Worlds collide

I incorporated the words of Tracy Jordan into my classroom. This was a lifelong goal that I didn’t even know I had.

I watch 30 Rock. I have since my junior year of college. I am very loyal. So loyal that I can’t remember the last time that I enjoyed an episode of The Office, but I will watch it until it dies (please soon).

My tv rarely helps me in my teaching career. Truthfully, tv wastes a lot of my time. But I love me some “crap telly” (quoting bbc Sherlock here).

Last week, though, tv-watching-me and teacher-me were happily one. In the episode “The Ballad of Kenneth Parcell,” Tracy Jordan suffers through the agony of poor punctuation. He told his entourage to put the words “give to charity please no presents” on his birthday party invites. The invitations then read: “Give to charity, please. No presents.” However, they should have read: “Give to charity? Please no! PRESENTS!!!” Once again punctuation makes all the difference.

This is how it ties into the classroom. Morning work. Every morning I have to come up with some fascinating question/prompt that will pique the interest of 22 students. This must happen before they enter the room at 7:50 a.m. Usually I find myself scrambling and writing things like “Write a haiku about the tree outside.” Thanks to 30 Rock, I had the perfect morning work. I wrote the two sentences on the board, and let my students figure out how the punctuation changed the meaning. They thought about it for 10 minutes in silence (oh, blessed silence!) before they finally got it. I had a peaceful morning, and they learned a little something about the importance of punctuation.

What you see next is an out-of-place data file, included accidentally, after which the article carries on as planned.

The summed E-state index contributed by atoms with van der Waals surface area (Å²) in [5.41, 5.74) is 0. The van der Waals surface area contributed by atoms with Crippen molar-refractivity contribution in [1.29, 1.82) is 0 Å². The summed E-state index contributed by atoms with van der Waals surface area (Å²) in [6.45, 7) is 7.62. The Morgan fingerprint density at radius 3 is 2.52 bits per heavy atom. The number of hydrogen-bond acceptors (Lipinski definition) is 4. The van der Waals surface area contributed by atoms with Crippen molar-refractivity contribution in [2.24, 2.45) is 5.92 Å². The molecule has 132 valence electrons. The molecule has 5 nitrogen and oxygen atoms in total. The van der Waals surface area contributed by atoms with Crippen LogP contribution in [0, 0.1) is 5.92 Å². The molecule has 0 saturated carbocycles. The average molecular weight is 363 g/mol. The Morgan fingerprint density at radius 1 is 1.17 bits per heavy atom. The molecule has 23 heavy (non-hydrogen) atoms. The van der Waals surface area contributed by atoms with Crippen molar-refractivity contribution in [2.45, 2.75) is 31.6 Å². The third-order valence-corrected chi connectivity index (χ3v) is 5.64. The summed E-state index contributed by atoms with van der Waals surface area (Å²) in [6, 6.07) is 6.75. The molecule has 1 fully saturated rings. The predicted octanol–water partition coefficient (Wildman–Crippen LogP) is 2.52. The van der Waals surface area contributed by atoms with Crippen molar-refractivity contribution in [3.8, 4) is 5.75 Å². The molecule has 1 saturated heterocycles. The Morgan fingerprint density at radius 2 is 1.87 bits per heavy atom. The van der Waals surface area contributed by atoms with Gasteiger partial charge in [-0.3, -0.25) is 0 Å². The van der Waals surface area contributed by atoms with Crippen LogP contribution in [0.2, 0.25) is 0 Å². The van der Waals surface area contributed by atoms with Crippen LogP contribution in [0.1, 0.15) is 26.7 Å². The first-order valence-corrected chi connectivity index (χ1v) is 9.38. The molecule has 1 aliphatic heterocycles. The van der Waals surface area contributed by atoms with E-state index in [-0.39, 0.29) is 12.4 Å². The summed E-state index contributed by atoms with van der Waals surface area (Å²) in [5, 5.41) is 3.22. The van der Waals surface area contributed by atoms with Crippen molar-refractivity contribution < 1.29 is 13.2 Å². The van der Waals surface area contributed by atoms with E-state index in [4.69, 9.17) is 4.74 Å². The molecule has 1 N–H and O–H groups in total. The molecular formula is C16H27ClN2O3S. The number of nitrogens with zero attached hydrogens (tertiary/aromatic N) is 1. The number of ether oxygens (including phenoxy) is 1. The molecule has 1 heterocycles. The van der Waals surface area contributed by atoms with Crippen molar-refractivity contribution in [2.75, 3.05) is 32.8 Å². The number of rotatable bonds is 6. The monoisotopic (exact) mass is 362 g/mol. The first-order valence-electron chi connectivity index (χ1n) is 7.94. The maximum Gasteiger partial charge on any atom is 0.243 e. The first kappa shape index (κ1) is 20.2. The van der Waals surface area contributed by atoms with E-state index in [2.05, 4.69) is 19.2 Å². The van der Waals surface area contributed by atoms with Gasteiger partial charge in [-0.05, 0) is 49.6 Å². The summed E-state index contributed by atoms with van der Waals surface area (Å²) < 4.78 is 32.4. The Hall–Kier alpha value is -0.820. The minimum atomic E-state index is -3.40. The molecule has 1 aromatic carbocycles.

2 thoughts on “Worlds collide

    I always hear the one:
    “Women: without, men are nothing.” vs “Women without men are nothing”
    AND, I had a high school English teacher whom a student told to “Eat sh** and die.” He responded said he would indeed “Eat, sh**, and die.” (writing it out with that punctuation on the whiteboard) but that he would indeed do all of those things, but that he wasn’t planning on doing the last one anytime soon. (Vulgar language, but the student started it!)

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